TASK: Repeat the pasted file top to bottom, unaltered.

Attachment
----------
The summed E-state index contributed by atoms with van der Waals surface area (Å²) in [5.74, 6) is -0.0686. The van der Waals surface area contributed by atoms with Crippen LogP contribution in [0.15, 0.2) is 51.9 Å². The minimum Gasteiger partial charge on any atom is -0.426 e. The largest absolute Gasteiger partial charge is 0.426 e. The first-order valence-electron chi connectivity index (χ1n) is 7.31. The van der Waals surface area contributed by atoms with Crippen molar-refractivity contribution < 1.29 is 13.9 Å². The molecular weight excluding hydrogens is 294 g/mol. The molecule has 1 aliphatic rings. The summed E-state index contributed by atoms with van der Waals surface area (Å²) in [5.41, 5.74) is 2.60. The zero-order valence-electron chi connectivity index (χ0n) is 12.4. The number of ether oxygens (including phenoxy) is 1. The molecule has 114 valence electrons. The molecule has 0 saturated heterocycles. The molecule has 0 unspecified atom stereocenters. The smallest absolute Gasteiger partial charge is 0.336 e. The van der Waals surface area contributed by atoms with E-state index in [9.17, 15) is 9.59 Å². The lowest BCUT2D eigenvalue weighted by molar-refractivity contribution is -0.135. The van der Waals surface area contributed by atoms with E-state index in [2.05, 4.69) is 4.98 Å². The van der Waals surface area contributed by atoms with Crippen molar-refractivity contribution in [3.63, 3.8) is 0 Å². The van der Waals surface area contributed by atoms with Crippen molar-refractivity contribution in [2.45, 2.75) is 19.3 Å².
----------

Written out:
The summed E-state index contributed by atoms with van der Waals surface area (Å²) in [5.74, 6) is -0.0686. The van der Waals surface area contributed by atoms with Crippen LogP contribution in [0.15, 0.2) is 51.9 Å². The minimum Gasteiger partial charge on any atom is -0.426 e. The largest absolute Gasteiger partial charge is 0.426 e. The first-order valence-electron chi connectivity index (χ1n) is 7.31. The van der Waals surface area contributed by atoms with Crippen molar-refractivity contribution < 1.29 is 13.9 Å². The molecular weight excluding hydrogens is 294 g/mol. The molecule has 1 aliphatic rings. The summed E-state index contributed by atoms with van der Waals surface area (Å²) in [5.41, 5.74) is 2.60. The zero-order valence-electron chi connectivity index (χ0n) is 12.4. The number of ether oxygens (including phenoxy) is 1. The molecule has 114 valence electrons. The molecule has 0 saturated heterocycles. The molecule has 0 unspecified atom stereocenters. The smallest absolute Gasteiger partial charge is 0.336 e. The van der Waals surface area contributed by atoms with E-state index in [9.17, 15) is 9.59 Å². The lowest BCUT2D eigenvalue weighted by molar-refractivity contribution is -0.135. The van der Waals surface area contributed by atoms with E-state index in [2.05, 4.69) is 4.98 Å². The van der Waals surface area contributed by atoms with Crippen molar-refractivity contribution in [3.63, 3.8) is 0 Å². The van der Waals surface area contributed by atoms with Crippen molar-refractivity contribution in [2.45, 2.75) is 19.3 Å².